2 – The new Meiji government – Meiji being the name the young Emperor took, it meaning “enlightened ruler” – introduced compulsory, free education for both boys and girls, and sent students, many of them former samurai, abroad in search of education in the sciences, industry and the arts, bringing many new ideas from the United States and Western Europe into Japan.
3 – Employing those ideas, the Japanese government rapidly built infrastructure – railroads, shipyards, mines, telephones and telegraphs, electrical grids and other basics of a modern society – at a remarkably rapid pace. The country began industrializing within a couple of years of the start of the Restoration – and has, of course, never stopped.
4 – The government quickly broke down the rigid social structure of the Tokugawa Shogunate, which had split society into four separate and unchanging social classes, and allowed education and merit to determine an individual’s success. The samurai class was disarmed and essentially eliminated, though former samurai, who were well educated, were encouraged to go into business and government. After developing the above industries and many others, the government privatized industrialization by selling off many of these industries to private concerns, including many run by former samurai.
5 – With the restoration of the Imperial line, the traditional divinity of the Emperor was reasserted. The indigenous Shinto religion was elevated above Buddhism, with which it had long shared popular and official support, as a way of reinforcing the Emperor’s potency as a political and religious symbol for the still-fractious Japanese population to rally around.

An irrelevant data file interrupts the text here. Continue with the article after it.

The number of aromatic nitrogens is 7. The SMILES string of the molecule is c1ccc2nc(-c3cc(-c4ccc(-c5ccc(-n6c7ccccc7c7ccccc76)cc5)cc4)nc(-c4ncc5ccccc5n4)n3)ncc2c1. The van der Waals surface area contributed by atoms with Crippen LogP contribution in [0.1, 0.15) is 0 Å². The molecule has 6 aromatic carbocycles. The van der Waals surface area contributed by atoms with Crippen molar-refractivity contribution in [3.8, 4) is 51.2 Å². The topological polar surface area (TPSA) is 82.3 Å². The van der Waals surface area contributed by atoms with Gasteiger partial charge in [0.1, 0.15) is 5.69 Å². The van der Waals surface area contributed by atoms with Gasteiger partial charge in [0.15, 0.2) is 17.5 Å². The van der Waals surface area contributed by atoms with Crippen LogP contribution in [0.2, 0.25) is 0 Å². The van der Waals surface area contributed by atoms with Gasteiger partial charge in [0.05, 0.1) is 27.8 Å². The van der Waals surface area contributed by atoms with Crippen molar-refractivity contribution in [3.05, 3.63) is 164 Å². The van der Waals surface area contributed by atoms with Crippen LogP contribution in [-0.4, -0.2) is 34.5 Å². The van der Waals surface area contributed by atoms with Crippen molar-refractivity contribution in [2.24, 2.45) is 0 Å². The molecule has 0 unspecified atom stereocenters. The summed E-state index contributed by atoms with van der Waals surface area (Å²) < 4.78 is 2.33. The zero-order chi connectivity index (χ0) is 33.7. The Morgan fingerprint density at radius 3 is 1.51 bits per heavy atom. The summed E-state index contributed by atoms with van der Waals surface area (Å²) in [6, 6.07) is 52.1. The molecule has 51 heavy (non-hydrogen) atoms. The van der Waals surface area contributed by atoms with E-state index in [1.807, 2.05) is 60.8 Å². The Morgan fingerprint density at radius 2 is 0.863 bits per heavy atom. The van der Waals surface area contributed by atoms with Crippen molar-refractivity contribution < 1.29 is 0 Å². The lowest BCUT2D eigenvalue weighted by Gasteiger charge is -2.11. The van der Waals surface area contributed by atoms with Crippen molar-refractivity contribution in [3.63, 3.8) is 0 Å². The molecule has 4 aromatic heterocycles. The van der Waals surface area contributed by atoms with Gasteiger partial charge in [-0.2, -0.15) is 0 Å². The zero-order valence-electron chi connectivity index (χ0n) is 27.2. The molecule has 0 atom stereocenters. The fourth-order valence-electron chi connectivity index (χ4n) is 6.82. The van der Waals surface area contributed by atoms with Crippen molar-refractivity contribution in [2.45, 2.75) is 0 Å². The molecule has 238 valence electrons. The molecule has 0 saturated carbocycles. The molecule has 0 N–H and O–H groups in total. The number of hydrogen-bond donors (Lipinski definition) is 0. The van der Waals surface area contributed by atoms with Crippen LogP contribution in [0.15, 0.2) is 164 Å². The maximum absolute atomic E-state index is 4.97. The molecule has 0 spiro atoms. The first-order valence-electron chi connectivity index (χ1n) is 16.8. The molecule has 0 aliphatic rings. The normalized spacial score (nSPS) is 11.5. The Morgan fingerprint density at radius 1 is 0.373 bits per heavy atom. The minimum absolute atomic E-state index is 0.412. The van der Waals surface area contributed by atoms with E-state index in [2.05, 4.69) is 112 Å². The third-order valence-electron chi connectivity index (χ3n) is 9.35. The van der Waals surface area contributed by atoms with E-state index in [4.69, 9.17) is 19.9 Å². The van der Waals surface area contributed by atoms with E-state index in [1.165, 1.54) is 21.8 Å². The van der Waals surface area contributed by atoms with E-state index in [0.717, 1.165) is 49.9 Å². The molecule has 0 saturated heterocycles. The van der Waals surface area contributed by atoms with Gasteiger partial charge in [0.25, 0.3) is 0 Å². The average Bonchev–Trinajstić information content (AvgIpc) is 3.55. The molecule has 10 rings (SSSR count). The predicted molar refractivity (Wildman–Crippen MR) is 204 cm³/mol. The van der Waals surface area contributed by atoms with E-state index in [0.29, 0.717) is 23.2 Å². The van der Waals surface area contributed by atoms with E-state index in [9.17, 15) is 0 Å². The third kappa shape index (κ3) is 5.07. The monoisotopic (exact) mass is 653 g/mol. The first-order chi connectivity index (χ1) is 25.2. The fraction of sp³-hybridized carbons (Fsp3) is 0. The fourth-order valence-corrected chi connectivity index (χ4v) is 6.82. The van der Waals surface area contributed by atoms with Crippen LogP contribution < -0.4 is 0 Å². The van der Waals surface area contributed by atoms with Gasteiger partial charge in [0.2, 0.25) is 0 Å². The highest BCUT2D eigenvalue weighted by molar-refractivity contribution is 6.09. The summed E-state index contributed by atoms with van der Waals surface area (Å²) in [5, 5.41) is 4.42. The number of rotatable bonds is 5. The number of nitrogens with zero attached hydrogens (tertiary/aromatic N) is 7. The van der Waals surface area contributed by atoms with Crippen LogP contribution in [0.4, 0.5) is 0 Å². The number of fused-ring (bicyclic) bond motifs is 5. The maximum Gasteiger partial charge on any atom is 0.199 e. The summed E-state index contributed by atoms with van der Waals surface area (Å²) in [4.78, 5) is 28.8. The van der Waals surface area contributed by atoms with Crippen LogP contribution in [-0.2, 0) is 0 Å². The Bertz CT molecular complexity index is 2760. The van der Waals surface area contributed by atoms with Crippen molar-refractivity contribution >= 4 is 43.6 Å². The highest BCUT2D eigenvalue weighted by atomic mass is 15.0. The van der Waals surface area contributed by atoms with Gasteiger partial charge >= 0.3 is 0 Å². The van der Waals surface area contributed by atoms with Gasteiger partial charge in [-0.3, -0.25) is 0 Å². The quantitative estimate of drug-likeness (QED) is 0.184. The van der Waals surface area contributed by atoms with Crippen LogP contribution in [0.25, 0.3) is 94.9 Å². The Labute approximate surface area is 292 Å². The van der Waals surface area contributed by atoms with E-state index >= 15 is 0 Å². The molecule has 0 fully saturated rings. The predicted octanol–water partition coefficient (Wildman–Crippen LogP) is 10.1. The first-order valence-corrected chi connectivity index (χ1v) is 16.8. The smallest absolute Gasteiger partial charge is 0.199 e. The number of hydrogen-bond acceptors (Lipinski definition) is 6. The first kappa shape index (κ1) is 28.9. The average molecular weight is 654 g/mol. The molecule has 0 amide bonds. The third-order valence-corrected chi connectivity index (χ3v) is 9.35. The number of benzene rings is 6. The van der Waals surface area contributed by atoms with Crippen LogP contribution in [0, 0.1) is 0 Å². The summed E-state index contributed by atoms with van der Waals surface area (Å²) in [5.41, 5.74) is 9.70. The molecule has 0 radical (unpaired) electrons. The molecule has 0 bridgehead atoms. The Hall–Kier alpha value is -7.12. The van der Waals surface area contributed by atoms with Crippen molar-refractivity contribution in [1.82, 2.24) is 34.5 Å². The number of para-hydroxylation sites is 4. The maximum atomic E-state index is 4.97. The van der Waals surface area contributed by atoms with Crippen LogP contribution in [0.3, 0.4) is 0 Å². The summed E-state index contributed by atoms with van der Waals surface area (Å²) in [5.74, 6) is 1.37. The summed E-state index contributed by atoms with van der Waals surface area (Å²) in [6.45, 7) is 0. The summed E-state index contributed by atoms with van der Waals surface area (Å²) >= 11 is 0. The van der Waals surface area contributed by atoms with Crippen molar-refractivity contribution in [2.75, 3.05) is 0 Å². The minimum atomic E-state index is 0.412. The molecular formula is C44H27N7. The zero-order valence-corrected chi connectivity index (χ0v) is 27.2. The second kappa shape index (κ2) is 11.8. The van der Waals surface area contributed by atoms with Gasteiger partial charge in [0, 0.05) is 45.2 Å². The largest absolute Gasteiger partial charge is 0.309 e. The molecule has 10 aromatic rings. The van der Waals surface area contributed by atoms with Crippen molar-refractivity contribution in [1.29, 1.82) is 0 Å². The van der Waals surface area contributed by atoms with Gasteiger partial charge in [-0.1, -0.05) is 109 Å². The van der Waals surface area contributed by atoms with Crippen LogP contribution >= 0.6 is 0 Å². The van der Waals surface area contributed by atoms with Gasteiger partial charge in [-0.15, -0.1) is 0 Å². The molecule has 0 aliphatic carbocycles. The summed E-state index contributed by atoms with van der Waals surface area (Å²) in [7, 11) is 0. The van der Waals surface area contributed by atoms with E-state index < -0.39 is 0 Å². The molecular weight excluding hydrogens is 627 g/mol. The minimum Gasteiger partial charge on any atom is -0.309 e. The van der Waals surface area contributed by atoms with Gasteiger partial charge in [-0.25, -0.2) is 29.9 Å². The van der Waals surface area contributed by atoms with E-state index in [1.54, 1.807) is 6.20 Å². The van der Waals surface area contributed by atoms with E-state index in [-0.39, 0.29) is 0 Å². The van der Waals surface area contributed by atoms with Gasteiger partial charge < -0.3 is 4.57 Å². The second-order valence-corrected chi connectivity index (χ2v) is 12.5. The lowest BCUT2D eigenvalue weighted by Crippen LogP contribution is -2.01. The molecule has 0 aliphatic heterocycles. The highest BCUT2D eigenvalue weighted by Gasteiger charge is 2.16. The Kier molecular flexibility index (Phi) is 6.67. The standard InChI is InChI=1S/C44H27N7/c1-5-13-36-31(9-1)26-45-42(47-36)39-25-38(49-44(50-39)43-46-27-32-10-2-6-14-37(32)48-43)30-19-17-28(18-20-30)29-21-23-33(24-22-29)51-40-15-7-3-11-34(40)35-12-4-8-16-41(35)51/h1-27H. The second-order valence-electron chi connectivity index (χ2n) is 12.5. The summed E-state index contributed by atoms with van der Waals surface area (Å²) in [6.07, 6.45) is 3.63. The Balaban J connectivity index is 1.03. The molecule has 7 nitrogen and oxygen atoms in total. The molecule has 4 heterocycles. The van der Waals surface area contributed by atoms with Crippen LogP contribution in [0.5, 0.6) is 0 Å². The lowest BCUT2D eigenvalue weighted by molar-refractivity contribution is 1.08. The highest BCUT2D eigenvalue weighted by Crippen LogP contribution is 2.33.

6 – The Meiji government managed to eventually corral all the original daimyo – the widely distributed landowners and warlords whom the Shogunate had ruled, more than 300 of them – and combined their lands into what are now 47 separate prefectures under the central government. That restructuring included significant land reform and the redesign of the country’s entire legal system, modeled on the French and Germany systems. In that way, Japan was able to gain international legitimacy, and put itself on a more equal footing with the colonial powers.
7 – Finally, the Meiji Restoration introduced a modern constitutional government in 1889, with an elected parliament called the Diet, loosely modeled on the American and French constitutions. Only one percent of the male population could vote, as universal (male) suffrage was still a long time in coming, not being fully realized until 1925. But in a matter of a few years, Japan had utterly transformed itself, and was soon to become a major player on the world stage.

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Thank you for checking out my blog - it’s just the tip of the iceberg.  I am working on projects regarding music history, Japanese culture and my songwriting.

- A week-by-week music history website, music1967.com
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David Watts Barton